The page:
YOU WOULDN’T KNOW the place was there at all, if you didn’t know where to look. It’s a long way out, Carrie told people, knowing they would get only as far as the old cemetery, where pavement gave way to dirt winding darkly through corridors of pine and brush. Then they would turn back, thinking they had passed it. Everyone did. It’s a long way, she told them. Yes, yes, they said, a long way, okay, what’s the address? It doesn’t matter, she said, there’s no sign.
Early on she had suggested to Yurig they put something at the end of the road. Not a sign, exactly, but a marker, something natural. The gnarled root of a tree, say, with their names on it. What for? he’d said. She’d told him, So people can find us. He’d frowned, genuinely puzzled. Why do we want people to find us?
She did not tell this to her friends. She felt it put him in a bad light.
Instead, if she knew someone was coming, she drove to the end of their road and waited. After a while she’d return home and sit looking at the phone.
I think we missed you, they’d say, when she picked up.
She’d give the directions again. Down Burned Road, a long way, past all the acreages, over the Fraser River, past the old cemetery, no, there’s no sign for it either but you can see the headstones through the brush, past the marsh, no there’s no name for that either, you can’t miss it, it’s the only open spot in the trees, then a mile up the logging road, you have 4-wheel, right?, a mile or so up on your left, no, you can’t see the house from there. You can’t see anything.
When you think you’ve gone too far, she told them, keep going.
ON THEIR FIRST ANNIVERSARY Carrie’d bought a small can of paint and a brush at the hardware store in town. She’d driven home, parked her truck at the end of their road and – with bear spray hunting knife hatchet alarm whistle strapped to her belt – walked the ditch with Yurig’s grub hoe until she found a rock big enough. She used the hoe to pry it loose, then rolled it back to their road. She positioned it with the care of a floral arranger and got the paint.
When she’d finished, she stood looking at it. She stepped back a few paces and looked some more. Finally, she walked out onto Burned Road and looked from there.
Carrie + Yurig.
It occurred to her she should have put Yurig’s name first. It was his place, after all. Not that he ever lorded it over her. But, still.
She had to admit it looked silly. One little rock (she’d thought it was bigger) cowered beneath trees like dark gods, the great, bull-necked mountains. It looked puny, insignificant. She knelt at the rock again and added: 4ever. At least she could give him a laugh.
Then she drove home. She put the grub hoe back in the tool shed. She cleaned the brush and placed it on top of the paint can in the basement. She hung bear spray hatchet hunting knife alarm whistle on a nail by the screen door. She made a cup of tea and drank it standing at the sink, staring out the window, wondering if Yurig would, in fact, get a laugh out of it.
When she’d finished her tea, she rinsed her cup, strapped bear spray hatchet hunting knife alarm whistle to her belt, drove to the end of the road, got out and rolled the rock over so the painted side faced the dirt.
THE ROCK STAYED. Its blind presence gave her a certain pleasure, and a certain strange power too, as if it were a talisman, a love charm, binding her and Yurig together (4ever, as she had written).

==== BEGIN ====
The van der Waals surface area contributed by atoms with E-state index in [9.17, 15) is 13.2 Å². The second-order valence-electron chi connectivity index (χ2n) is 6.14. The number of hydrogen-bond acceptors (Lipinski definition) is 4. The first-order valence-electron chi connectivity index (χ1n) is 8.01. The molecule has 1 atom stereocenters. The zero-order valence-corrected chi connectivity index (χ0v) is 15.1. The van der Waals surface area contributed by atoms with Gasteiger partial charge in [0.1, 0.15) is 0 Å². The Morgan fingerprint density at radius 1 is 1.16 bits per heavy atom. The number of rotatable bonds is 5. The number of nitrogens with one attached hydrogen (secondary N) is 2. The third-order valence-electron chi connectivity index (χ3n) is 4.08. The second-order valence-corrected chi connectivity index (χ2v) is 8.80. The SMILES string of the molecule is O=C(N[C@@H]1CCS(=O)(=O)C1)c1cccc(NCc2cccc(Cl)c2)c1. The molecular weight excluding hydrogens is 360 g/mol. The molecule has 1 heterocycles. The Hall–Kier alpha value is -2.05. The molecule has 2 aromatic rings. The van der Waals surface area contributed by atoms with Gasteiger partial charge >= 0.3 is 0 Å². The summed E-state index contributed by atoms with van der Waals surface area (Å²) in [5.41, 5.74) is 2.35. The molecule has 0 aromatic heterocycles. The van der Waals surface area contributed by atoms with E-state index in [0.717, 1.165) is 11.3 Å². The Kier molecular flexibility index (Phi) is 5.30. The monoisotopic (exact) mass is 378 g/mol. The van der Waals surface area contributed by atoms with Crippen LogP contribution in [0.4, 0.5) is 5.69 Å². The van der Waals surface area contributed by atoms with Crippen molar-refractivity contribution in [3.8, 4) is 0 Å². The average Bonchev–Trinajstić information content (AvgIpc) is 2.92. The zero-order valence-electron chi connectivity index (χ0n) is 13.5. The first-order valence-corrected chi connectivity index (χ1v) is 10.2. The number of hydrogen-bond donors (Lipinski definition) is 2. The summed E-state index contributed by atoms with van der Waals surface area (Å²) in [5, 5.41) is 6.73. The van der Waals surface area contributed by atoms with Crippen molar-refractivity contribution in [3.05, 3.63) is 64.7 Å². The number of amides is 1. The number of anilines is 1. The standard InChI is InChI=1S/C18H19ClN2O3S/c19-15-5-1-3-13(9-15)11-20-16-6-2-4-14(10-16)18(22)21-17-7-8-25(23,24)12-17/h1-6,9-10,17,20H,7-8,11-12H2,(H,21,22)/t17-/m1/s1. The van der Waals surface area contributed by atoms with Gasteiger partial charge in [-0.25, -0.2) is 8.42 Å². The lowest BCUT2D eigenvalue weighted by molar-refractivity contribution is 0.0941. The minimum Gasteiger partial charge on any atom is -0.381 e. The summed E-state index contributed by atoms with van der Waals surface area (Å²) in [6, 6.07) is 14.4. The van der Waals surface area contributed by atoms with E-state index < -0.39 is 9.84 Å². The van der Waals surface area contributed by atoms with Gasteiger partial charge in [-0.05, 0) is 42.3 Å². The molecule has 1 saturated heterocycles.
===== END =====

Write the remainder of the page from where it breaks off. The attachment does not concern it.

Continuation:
A secret, between her and the earth.
FRIENDS FROM THE CITY were astonished, once they found the place. They’d sit at her kitchen table shaking their heads while she served them coffee in blue mugs she’d made at a pottery class in town.
That road, they’d say. Burned Road? It doesn’t smack of—
What do you mean?
They shook their heads. Then they said, At night, my god. What if something happens? What if your truck breaks down?
Oh, she’d say, smiling, I have Yurig.
Dubious, the friends watched him through the window as he split logs and tossed them into a pile one-handed, his toque pulled low, his pants hiked up far too high.
Where did you meet him, again?
In town, she’d say.
The friends would nod slowly, at Yurig, at the rock and pine and brush. They’d look around the cabin.
Okay, they’d say finally, lifting their palms in a gesture of bewilderment, but what do you do?
Oh, I keep busy, there’s always something, she’d say. I keep pretty busy. You’d be surprised.
Occasionally, visitors would arrive to find Yurig gutting and bleeding a deer in the yard, the animal strung up by its hind hooves, Yurig lifting a bloodied hand in greeting, clearly pleased with his timing, as Carrie ushered them into the house.
Sometimes the friends saw bears on the way up, the occasional wolf. Do they come into the yard? they’d ask.
Now and then, she’d say, sipping her coffee, hardly ever, it doesn’t bother me. (Neglecting to mention she never left the house without bear spray hunting knife hatchet alarm whistle.)
The friends would shake their heads again in what she took for baffled amazement. She liked that, she had to admit it. She was doing something that amazed her friends. She was amazing. She poured out more coffee and served homemade bread and jelly from cranberries she’d collected herself. She would say, They’re sweeter if you wait until after the first frost. And, I only pick as much as we can use; the bears have to eat, too. And, Did you know berries make up the majority of a bear’s diet? She’d dish up beaver stew from the slow-cooker for lunch. Then she’d watch the amazement play on their faces.
“Down Burned Road” was originally published in The Malahat Review.